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ANALYSIS-Aluminium consumers face price disappointment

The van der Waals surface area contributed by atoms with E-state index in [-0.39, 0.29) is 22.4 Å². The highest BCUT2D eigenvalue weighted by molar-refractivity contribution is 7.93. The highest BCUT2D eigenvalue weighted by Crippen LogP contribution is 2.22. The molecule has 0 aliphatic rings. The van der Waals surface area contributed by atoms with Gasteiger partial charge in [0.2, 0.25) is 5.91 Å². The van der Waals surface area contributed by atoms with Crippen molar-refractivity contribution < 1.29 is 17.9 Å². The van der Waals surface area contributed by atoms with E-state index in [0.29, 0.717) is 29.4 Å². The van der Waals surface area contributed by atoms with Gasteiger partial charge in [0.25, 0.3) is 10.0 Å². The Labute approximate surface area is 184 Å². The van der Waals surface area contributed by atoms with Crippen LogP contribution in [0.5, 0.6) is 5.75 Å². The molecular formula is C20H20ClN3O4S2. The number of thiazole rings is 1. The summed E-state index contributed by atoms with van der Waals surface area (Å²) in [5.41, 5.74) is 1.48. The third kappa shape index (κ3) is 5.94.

* Premiums rise in Europe, U.S. and Asia * Aluminium best performing LME metal since Nov 1 * Market oversupply to remain, but deals will support prices By Maytaal Angel LONDON, Dec 18 (Reuters) - Consumers betting on lower aluminium prices next year could be disappointed because most of the financing deals that have tied up stocks are likely to be renewed, keeping material out of an oversupplied market. About 70 percent of the record 4.6 million tonnes of stocks sitting in London Metal Exchange warehouses are tied up in these deals and some expect their expiry in May to result in lower aluminium prices -- up about 45 percent so far this year. But that is unlikely. Traders cite fierce competition for material stored in producer warehouses. "Most of the deals will be renewed. Producers see them as a good thing, brokers get money, warehouses make money, everybody wins," said Calyon analyst Robin Bhar. "Companies are still coming to us talking about financing deals so (their) appetite hasn't diminished." Prices of benchmark LME aluminium, used extensively in transport and packaging, are up about 45 percent this year -- despite record stocks -- to about $2,240 a tonne on Friday. They hit a 14-month peak of $2,305 on Monday, supported also by rising physical premiums in Europe, the U.S. and Asia because of tightly held LME stocks and record low stockpiles at Japanese ports. Premiums are paid by consumers over and above the LME cash price to cover the costs of shipping and delivering aluminium. The premium in Europe recently rose to about $95 a tonne, a level last seen in August 2008. A TYPICAL DEAL A typical deal consists of banks buying nearby aluminium from a producer, selling it forward at a profit and striking a warehouse deal to store it cheaply for an extended time period. The deals are a good way for producers to raise money fast. Many of these deals were signed last May for a year. At that time the contango or premium for material deliverable in May 2010 over the three-month contract was $150 a tonne. That represents roughly a 10 percent profit excluding warehousing costs, given prices at that time were around $1,500 a tonne, much higher than the low interest -- near zero -- that can be earned in money markets. "You still see them being done now," said Michael Widmer, analyst at BofA-Merril Lynch. "Warehousing costs are more or less fixed. Our forecast is, next year interest rates remain low. The curve will remain in contango and you could see some deals renewed." A QUESTION OF PREMIUMS There is a risk, however, that if premiums keep rising, some producers will be tempted to buy back their metal from the banks and sell it on the physical market. A lot then rests on demand, which many analysts expect will pick up to around 37 million tonnes next year from 35 million tonnes this year, as global economic recovery, particularly in top consumer China, gathers pace. "China continues to offer strong signs, Brazil as well, and there's improving signs in the U.S. and Europe," said Barclays Capital analyst Nicholas Snowdon. But the problem is, aluminium supply is also surging. Global aluminium output ran at an annualised rate of 38.4 million tonnes in October, according to the International Aluminium Institute. It was the best operating rate since September, 2008. Analysts do not expect supplies to tighten to the extent that premiums rise to levels where financing deals are all suddenly unwound. Rising premiums could, however, see some of those deals unwound slowly, but the extra material released would mean prices and premiums level off. "If the incentive to release metal grows, it (eventually) puts pressure on spot prices and the contango starts to widen so you get repurchase of metal by the same institutions," said Daniel Brebner, analyst at Deutsche Bank "The market is likely to surprise in terms of how long this metal remains tied up."
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